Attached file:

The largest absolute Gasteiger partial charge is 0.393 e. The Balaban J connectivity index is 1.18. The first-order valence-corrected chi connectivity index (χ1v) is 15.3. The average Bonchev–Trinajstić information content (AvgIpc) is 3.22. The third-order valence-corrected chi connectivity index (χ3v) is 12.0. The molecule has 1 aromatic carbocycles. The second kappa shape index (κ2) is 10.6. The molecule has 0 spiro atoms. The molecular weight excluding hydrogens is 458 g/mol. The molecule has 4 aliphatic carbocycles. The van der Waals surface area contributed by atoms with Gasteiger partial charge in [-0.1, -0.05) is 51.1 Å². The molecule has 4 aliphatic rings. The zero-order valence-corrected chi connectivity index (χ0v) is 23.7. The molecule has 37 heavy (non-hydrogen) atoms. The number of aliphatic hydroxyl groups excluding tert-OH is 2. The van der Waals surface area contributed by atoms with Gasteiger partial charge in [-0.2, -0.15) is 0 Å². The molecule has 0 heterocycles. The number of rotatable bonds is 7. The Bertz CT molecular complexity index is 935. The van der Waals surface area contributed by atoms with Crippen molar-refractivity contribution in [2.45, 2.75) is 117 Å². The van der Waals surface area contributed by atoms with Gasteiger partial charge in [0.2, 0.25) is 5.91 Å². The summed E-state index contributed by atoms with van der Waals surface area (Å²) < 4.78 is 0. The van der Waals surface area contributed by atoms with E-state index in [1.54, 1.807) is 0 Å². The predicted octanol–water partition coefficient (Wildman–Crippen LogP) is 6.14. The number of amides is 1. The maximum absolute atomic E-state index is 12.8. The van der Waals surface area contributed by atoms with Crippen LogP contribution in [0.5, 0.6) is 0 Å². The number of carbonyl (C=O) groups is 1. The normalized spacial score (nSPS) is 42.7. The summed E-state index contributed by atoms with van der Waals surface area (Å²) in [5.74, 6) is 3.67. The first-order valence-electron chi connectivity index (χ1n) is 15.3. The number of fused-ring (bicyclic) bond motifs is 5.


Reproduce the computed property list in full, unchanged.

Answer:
The largest absolute Gasteiger partial charge is 0.393 e. The Balaban J connectivity index is 1.18. The first-order valence-corrected chi connectivity index (χ1v) is 15.3. The average Bonchev–Trinajstić information content (AvgIpc) is 3.22. The third-order valence-corrected chi connectivity index (χ3v) is 12.0. The molecule has 1 aromatic carbocycles. The second kappa shape index (κ2) is 10.6. The molecule has 0 spiro atoms. The molecular weight excluding hydrogens is 458 g/mol. The molecule has 4 aliphatic carbocycles. The van der Waals surface area contributed by atoms with Gasteiger partial charge in [-0.1, -0.05) is 51.1 Å². The molecule has 4 aliphatic rings. The zero-order valence-corrected chi connectivity index (χ0v) is 23.7. The molecule has 37 heavy (non-hydrogen) atoms. The number of aliphatic hydroxyl groups excluding tert-OH is 2. The van der Waals surface area contributed by atoms with Gasteiger partial charge in [-0.2, -0.15) is 0 Å². The molecule has 0 heterocycles. The number of rotatable bonds is 7. The Bertz CT molecular complexity index is 935. The van der Waals surface area contributed by atoms with Crippen molar-refractivity contribution in [2.45, 2.75) is 117 Å². The van der Waals surface area contributed by atoms with Gasteiger partial charge in [0.2, 0.25) is 5.91 Å². The summed E-state index contributed by atoms with van der Waals surface area (Å²) < 4.78 is 0. The van der Waals surface area contributed by atoms with E-state index in [1.54, 1.807) is 0 Å². The predicted octanol–water partition coefficient (Wildman–Crippen LogP) is 6.14. The number of amides is 1. The maximum absolute atomic E-state index is 12.8. The van der Waals surface area contributed by atoms with Crippen LogP contribution in [0.5, 0.6) is 0 Å². The number of carbonyl (C=O) groups is 1. The normalized spacial score (nSPS) is 42.7. The summed E-state index contributed by atoms with van der Waals surface area (Å²) in [5.74, 6) is 3.67. The first-order valence-electron chi connectivity index (χ1n) is 15.3. The number of fused-ring (bicyclic) bond motifs is 5.